Cubic Feet Per Minute (CFM)- Why You Need to Understand Your Compressor?

Air Compressor Specifications

It takes more than just size and color when shopping for an air compressor. There’re a number of specifications as well as vital pieces of information to be considered prior to purchase.

Here’s a brief on the critical air compressor specifications to guide you through your spending.

Pressure

This is measured in Pounds Per Square Inch Gauge (PSIG) with most air tools requiring at least 90PSIG to operate.

Heavy-duty pneumatic applications may require more PSIG to function.

Horsepower

A compressor must have an engine. Horsepower is the amount of work that the engine can perform.

Many compressors in the market are overpowered making them inefficient. 4 Cubic Feet per Minute at 100PSIG for every unit of power is the recommended application.

Regulation

Regulation is necessary for units that don’t need to be operating at full capacity. Instead of manually starting and stopping the motor, a regulator automatically takes over the process.

The two main types of regulation are load/no-load control (when a given pressure is achieved) and modulation control (to draw less air).

Cooling features

These are essential features such as diaphragm cooling, heat exchangers, among others to prevent damage or failure during continuous operation.

Lubrication

Since most compressors have movable parts, lubrication is important to limit wear.

Motor type

Electric or gas-powered?

Most compressors use electricity or gas although alternative fuel applications are slowly being introduced to the trade.

If you are going for power and portability, gas-powered compressors are great.

Cubic Feet Per Minute (CFM)
If you are going for power and portability, gas-powered compressors are great.
Credit: woodmagazine.com

Tank size

The larger the tank, the longer you take without running the compressor motor.

Duty cycle

This is the percentage measure of the time it takes for a compressor to run before shut down. Heavy-duty compressors have a bigger percentage compared to other duties with 100% marked as the “ultimate duty”.

Mounting option

Compressors come in different shapes and sizes. The best configuration is the one that provides the necessary flexibility when mounted.

What Does CFM Stand for?

When choosing a compressor, the most critical detail to note is its CFM rating.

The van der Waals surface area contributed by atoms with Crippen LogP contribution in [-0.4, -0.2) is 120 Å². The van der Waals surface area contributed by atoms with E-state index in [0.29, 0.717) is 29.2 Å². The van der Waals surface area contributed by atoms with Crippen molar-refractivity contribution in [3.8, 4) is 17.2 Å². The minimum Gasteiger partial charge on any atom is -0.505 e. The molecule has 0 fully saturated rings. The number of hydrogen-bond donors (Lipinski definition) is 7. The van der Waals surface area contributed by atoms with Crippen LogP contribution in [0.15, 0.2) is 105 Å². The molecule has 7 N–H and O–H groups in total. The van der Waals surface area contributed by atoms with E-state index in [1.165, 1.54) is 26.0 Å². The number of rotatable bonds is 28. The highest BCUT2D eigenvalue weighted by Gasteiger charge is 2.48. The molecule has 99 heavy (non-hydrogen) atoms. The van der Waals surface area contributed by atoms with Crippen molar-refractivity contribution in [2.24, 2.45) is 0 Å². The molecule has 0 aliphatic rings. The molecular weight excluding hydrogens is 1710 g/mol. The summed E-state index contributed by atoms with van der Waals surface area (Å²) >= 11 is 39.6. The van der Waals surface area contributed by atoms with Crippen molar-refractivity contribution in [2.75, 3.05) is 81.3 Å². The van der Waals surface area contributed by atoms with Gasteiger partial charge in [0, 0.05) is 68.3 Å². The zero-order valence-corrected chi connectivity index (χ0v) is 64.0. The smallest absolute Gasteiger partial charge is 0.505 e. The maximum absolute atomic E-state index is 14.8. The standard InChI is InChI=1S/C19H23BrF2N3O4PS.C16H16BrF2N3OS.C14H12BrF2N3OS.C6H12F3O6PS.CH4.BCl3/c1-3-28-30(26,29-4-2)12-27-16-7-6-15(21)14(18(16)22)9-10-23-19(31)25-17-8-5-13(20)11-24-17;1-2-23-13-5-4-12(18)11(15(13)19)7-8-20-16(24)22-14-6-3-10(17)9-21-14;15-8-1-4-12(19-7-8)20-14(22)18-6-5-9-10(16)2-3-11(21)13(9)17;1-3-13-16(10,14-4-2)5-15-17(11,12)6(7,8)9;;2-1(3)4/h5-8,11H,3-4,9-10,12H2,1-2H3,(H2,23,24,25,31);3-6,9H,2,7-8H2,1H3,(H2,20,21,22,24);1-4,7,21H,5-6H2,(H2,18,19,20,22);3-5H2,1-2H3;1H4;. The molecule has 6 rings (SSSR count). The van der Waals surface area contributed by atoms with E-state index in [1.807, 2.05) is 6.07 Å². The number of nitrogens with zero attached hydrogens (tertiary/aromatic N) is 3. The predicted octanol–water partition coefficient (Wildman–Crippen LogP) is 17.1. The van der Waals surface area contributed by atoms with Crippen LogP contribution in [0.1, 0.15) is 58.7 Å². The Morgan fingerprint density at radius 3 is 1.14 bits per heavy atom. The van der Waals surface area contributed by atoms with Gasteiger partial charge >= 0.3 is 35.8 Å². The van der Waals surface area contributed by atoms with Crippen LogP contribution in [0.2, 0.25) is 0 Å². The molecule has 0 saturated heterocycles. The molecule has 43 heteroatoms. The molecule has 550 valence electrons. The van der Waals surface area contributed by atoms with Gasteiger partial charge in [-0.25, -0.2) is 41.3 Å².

This is what determines the power capacity as well as the number and type of tools you’ll be able to operate at a given time.

Cubic Feet Per Minute is a unit of measurement that describes how much airflow a compressor can push in a minute.

It is important as it defines the suitability of an air compressor for a given application.

CFM Classification include:

  • Displaced CFM (DCFM): Calculates the bore, stroke, and rpm into a CFM figure. Doesn’t consider other variables
  • Standard CFM (SCFM): ISO standard measure of air flow (14.5 PSIA, 68 Degrees F, and 0% relative humidity)
  • Actual CFM (ACFM): Takes in effect all variables such as atmospheric pressure, temperature, humidity, friction, and heat dissipation and will give the true output

How To Choose An Air Compressor Basing On CFM?

It can be quite confusing when you head to the stores to shop for a compressor based on Cubic Feet Per Minute.

The volume of compressed air flow at a given time is effective as it will help you determine what’s best for your capacity.

The Standard CFM (SCFM) is specified by some brands meaning that it is supposed to deliver air at the speed of the particular Cubic Feet Per Minute.

It is also important to note that this may not be your case depending on where you are located. Location matters because air expands and contracts at different temperature and atmospheric pressure levels.

The higher the altitude the lesser the atmospheric pressure. This is why suction capacity will reduce and the same compressor will give lesser air affecting overall performance.

Each tool connected to a compressor will have its own CFM needs making it imperative to choose the ideal unit for your project.

Some tools such as sanders, pressure washers, and shears that require a continuous flow may require a higher Cubic Feet Per Minute.

Determining the right CFM in the large pool of pneumatic tools available in the market can be difficult for some people. Here’s a brief list to make it clear for you:

  • Carpentry tools require 0.3-just over 2CFM. Illustrations include brad and framing nailers
  • Mechanical tools such as ratchets, impact wrenches, and other tools in this category may require 2.5- 5CFM
  • Auto body tools require higher CFM
  • To avoid any future miscalculations and for a better understanding of the compressor based on CFM, two things are important, the CFM and the operating pressure.

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